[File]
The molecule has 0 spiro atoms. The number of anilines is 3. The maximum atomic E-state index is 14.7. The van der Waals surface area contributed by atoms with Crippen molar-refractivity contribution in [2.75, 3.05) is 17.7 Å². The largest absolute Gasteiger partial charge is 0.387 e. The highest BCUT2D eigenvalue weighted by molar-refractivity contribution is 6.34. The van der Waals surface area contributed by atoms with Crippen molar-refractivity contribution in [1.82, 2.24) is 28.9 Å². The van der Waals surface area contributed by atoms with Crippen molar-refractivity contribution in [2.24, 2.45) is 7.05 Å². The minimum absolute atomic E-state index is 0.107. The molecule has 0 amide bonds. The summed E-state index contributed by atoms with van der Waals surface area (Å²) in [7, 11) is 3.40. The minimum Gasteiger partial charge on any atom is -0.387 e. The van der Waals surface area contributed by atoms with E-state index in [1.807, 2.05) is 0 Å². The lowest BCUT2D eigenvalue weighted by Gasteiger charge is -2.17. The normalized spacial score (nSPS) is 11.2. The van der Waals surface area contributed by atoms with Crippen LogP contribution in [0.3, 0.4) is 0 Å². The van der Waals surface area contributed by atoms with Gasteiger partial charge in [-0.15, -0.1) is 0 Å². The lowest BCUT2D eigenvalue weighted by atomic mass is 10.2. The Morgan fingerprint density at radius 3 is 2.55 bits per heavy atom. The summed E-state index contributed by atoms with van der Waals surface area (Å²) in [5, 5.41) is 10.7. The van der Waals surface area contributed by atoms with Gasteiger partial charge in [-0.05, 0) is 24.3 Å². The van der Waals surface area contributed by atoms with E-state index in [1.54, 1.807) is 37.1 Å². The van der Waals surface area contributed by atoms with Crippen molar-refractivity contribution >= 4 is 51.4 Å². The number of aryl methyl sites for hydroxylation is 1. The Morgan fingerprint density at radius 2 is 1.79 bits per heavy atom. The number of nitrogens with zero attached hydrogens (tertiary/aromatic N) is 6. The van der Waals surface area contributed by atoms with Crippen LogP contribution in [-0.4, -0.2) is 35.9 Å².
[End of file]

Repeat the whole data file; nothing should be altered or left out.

The molecule has 0 spiro atoms. The number of anilines is 3. The maximum atomic E-state index is 14.7. The van der Waals surface area contributed by atoms with Crippen molar-refractivity contribution in [2.75, 3.05) is 17.7 Å². The largest absolute Gasteiger partial charge is 0.387 e. The highest BCUT2D eigenvalue weighted by molar-refractivity contribution is 6.34. The van der Waals surface area contributed by atoms with Crippen molar-refractivity contribution in [1.82, 2.24) is 28.9 Å². The van der Waals surface area contributed by atoms with Crippen molar-refractivity contribution in [2.24, 2.45) is 7.05 Å². The minimum absolute atomic E-state index is 0.107. The molecule has 0 amide bonds. The summed E-state index contributed by atoms with van der Waals surface area (Å²) in [7, 11) is 3.40. The minimum Gasteiger partial charge on any atom is -0.387 e. The van der Waals surface area contributed by atoms with E-state index in [1.807, 2.05) is 0 Å². The lowest BCUT2D eigenvalue weighted by Gasteiger charge is -2.17. The normalized spacial score (nSPS) is 11.2. The van der Waals surface area contributed by atoms with Crippen LogP contribution in [0.3, 0.4) is 0 Å². The van der Waals surface area contributed by atoms with Gasteiger partial charge in [-0.15, -0.1) is 0 Å². The lowest BCUT2D eigenvalue weighted by atomic mass is 10.2. The Morgan fingerprint density at radius 3 is 2.55 bits per heavy atom. The summed E-state index contributed by atoms with van der Waals surface area (Å²) in [5, 5.41) is 10.7. The van der Waals surface area contributed by atoms with Gasteiger partial charge in [-0.05, 0) is 24.3 Å². The van der Waals surface area contributed by atoms with E-state index in [1.54, 1.807) is 37.1 Å². The van der Waals surface area contributed by atoms with Crippen molar-refractivity contribution >= 4 is 51.4 Å². The number of aryl methyl sites for hydroxylation is 1. The Morgan fingerprint density at radius 2 is 1.79 bits per heavy atom. The number of nitrogens with zero attached hydrogens (tertiary/aromatic N) is 6. The van der Waals surface area contributed by atoms with Crippen LogP contribution in [-0.4, -0.2) is 35.9 Å².